GUY THE GORILLA | PHOTOGRAPH BY ARTHUR STEEL | THE ARTHUR STEEL ARCHIVE

GUY THE GORILLA

THE WATERMARK AND THE SIGNATURE ON THE IMAGE WILL NOT BE PRESENT ON AN ORIGINAL PRINT

DESCRIPTION: GUY THE GORILLA STARES INTO ARTHUR STEEL’S CAMERA

LOCATION / YEAR: LONDON ZOO, 1972     COLLECTION: PLATINUM

He arrived at the zoo on 5 November 1947, Guy Fawkes night, hence his name. He was a tiny baby, weighing just 23 lb (10 kg) and holding a small tin hot-water bottle.Guy was the replacement for the zoo’s previous gorilla, Meng, who died in 1941. Guy was captured in the French Cameroons on behalf of Paris Zoo and was traded for a tiger from Calcutta Zoo. It was organized that London Zoo would have Guy. The Paris Zoo Director sent instructions to their game department in West Africa to find a suitable female to mate with him.

London sent a request to a variety of animal dealers and zoos worldwide to find a mate, and in 1969 the zoo was offered Lomie, a five year old female who had been living in nearby Chessington Zoo. She lived in the old Monkey House in London Zoo for a year before being introduced to Guy. When the new Ape and Monkey House, the Michael Sobell Pavilion, was opened in 1971, Guy and Lomie were finally introduced. However, after 25 years of isolation, it was too late; they never produced any offspring.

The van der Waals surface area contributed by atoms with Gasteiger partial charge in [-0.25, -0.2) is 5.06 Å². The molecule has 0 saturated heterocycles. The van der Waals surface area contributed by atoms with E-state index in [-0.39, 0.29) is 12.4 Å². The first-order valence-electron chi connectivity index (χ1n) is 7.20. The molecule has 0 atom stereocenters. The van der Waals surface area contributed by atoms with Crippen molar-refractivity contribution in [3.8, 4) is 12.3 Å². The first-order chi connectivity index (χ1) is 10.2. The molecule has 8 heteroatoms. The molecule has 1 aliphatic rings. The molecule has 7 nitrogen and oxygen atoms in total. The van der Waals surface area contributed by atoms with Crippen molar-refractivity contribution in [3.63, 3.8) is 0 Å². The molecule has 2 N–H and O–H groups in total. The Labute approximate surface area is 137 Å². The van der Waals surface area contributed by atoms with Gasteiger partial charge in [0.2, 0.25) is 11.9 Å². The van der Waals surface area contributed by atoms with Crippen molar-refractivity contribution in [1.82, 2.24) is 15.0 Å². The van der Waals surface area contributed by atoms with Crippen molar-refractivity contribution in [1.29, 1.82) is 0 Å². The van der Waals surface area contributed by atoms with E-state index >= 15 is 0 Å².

Lowland gorillas are the world’s largest primates. Males can weigh between 140 and 275 kg. His dimensions as silverback were measured in 1966 and 1971: he weighed 520 lb (240 kg), was 5 ft 4 in (1.63 m) tall, and had an arm span of 9 ft (2.7 m). His upper arm had a circumference of 23.5 in (58 cm), his thighs 28 in (70 cm), and his neck 36 in (90 cm).

His appearance was fearsome, yet his nature was very gentle; when small birds flew into his cage, he reportedly lifted them up on his hands and examined them softly.This gentleness is said to have been a major part of his great popularity.

Guy died aged over 30 years, in 1978 of a heartattack during an operation on his infected teeth. By this time he had become an icon. Public awareness of animal behaviour had been growing, thanks to the ever-improving natural history programmes on television, while studies of wild apes by scientists like Jane Goodall, Biruté Galdikas and Diane Fossey were changing the public’s attitude towards primates.

Guy remains one of London Zoo’s most memorable former inhabitants.

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